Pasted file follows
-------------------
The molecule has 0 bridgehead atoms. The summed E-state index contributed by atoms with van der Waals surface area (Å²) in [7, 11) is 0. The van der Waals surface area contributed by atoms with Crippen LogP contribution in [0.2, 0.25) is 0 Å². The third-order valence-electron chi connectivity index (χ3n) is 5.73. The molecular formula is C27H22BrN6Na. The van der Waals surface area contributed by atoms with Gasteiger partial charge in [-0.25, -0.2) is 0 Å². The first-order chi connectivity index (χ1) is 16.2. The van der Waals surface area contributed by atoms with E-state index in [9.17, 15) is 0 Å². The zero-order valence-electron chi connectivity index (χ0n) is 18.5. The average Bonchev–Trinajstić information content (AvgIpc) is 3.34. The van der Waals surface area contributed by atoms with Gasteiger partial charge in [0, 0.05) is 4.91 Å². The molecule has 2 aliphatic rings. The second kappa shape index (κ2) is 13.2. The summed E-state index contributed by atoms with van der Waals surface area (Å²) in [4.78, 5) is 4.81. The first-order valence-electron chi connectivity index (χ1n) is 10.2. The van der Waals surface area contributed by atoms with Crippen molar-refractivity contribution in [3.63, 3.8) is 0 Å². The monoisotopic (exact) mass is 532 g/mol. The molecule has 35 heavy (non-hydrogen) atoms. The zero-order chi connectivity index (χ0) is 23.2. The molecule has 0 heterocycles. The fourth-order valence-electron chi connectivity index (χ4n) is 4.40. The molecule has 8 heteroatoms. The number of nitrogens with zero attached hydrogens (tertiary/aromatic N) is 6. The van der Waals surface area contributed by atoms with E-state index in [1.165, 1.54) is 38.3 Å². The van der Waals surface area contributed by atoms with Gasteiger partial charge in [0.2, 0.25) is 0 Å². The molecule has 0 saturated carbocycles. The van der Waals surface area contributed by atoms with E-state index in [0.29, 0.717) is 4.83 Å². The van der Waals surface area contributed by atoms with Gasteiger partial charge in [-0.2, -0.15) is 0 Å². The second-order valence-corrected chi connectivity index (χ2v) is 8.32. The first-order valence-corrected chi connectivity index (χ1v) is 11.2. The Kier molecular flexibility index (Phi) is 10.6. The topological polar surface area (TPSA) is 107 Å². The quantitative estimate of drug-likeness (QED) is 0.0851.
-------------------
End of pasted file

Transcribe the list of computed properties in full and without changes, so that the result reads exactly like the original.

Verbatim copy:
The molecule has 0 bridgehead atoms. The summed E-state index contributed by atoms with van der Waals surface area (Å²) in [7, 11) is 0. The van der Waals surface area contributed by atoms with Crippen LogP contribution in [0.2, 0.25) is 0 Å². The third-order valence-electron chi connectivity index (χ3n) is 5.73. The molecular formula is C27H22BrN6Na. The van der Waals surface area contributed by atoms with Gasteiger partial charge in [-0.25, -0.2) is 0 Å². The first-order chi connectivity index (χ1) is 16.2. The van der Waals surface area contributed by atoms with E-state index in [9.17, 15) is 0 Å². The zero-order valence-electron chi connectivity index (χ0n) is 18.5. The average Bonchev–Trinajstić information content (AvgIpc) is 3.34. The van der Waals surface area contributed by atoms with Gasteiger partial charge in [0, 0.05) is 4.91 Å². The molecule has 2 aliphatic rings. The second kappa shape index (κ2) is 13.2. The summed E-state index contributed by atoms with van der Waals surface area (Å²) in [4.78, 5) is 4.81. The first-order valence-electron chi connectivity index (χ1n) is 10.2. The van der Waals surface area contributed by atoms with Crippen molar-refractivity contribution in [3.63, 3.8) is 0 Å². The monoisotopic (exact) mass is 532 g/mol. The molecule has 35 heavy (non-hydrogen) atoms. The zero-order chi connectivity index (χ0) is 23.2. The molecule has 0 heterocycles. The fourth-order valence-electron chi connectivity index (χ4n) is 4.40. The molecule has 8 heteroatoms. The number of nitrogens with zero attached hydrogens (tertiary/aromatic N) is 6. The van der Waals surface area contributed by atoms with E-state index in [1.165, 1.54) is 38.3 Å². The van der Waals surface area contributed by atoms with Gasteiger partial charge in [0.2, 0.25) is 0 Å². The molecule has 0 saturated carbocycles. The van der Waals surface area contributed by atoms with E-state index in [0.29, 0.717) is 4.83 Å². The van der Waals surface area contributed by atoms with Gasteiger partial charge in [-0.2, -0.15) is 0 Å². The second-order valence-corrected chi connectivity index (χ2v) is 8.32. The first-order valence-corrected chi connectivity index (χ1v) is 11.2. The Kier molecular flexibility index (Phi) is 10.6. The topological polar surface area (TPSA) is 107 Å². The quantitative estimate of drug-likeness (QED) is 0.0851.